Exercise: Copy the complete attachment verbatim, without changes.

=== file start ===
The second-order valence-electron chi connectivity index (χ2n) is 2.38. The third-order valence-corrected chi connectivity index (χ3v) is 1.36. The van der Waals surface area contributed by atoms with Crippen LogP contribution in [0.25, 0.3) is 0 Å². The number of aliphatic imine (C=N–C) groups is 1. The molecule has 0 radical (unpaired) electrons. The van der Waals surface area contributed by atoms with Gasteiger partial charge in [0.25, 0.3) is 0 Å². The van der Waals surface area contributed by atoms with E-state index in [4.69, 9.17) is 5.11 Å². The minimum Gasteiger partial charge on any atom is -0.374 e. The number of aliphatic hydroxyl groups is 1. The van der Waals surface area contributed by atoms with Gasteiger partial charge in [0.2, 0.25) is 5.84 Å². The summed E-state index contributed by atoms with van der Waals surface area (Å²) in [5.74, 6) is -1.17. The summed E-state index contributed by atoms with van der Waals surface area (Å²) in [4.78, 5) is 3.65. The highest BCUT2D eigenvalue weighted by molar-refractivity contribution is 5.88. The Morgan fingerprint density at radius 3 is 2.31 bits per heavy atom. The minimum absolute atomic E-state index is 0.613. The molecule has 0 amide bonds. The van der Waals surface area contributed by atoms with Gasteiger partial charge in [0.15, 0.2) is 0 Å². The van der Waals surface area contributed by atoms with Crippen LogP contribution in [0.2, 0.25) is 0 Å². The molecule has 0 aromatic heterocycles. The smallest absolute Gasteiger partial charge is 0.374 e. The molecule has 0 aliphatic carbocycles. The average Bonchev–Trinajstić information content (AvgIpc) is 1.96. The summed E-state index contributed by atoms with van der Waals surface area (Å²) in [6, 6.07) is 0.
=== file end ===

The second-order valence-electron chi connectivity index (χ2n) is 2.38. The third-order valence-corrected chi connectivity index (χ3v) is 1.36. The van der Waals surface area contributed by atoms with Crippen LogP contribution in [0.25, 0.3) is 0 Å². The number of aliphatic imine (C=N–C) groups is 1. The molecule has 0 radical (unpaired) electrons. The van der Waals surface area contributed by atoms with Gasteiger partial charge in [0.25, 0.3) is 0 Å². The van der Waals surface area contributed by atoms with E-state index in [4.69, 9.17) is 5.11 Å². The minimum Gasteiger partial charge on any atom is -0.374 e. The number of aliphatic hydroxyl groups is 1. The van der Waals surface area contributed by atoms with Gasteiger partial charge in [0.2, 0.25) is 5.84 Å². The summed E-state index contributed by atoms with van der Waals surface area (Å²) in [5.74, 6) is -1.17. The summed E-state index contributed by atoms with van der Waals surface area (Å²) in [4.78, 5) is 3.65. The highest BCUT2D eigenvalue weighted by molar-refractivity contribution is 5.88. The Morgan fingerprint density at radius 3 is 2.31 bits per heavy atom. The minimum absolute atomic E-state index is 0.613. The molecule has 0 amide bonds. The van der Waals surface area contributed by atoms with Gasteiger partial charge in [0.15, 0.2) is 0 Å². The van der Waals surface area contributed by atoms with Crippen LogP contribution in [0.2, 0.25) is 0 Å². The molecule has 0 aromatic heterocycles. The smallest absolute Gasteiger partial charge is 0.374 e. The molecule has 0 aliphatic carbocycles. The average Bonchev–Trinajstić information content (AvgIpc) is 1.96. The summed E-state index contributed by atoms with van der Waals surface area (Å²) in [6, 6.07) is 0.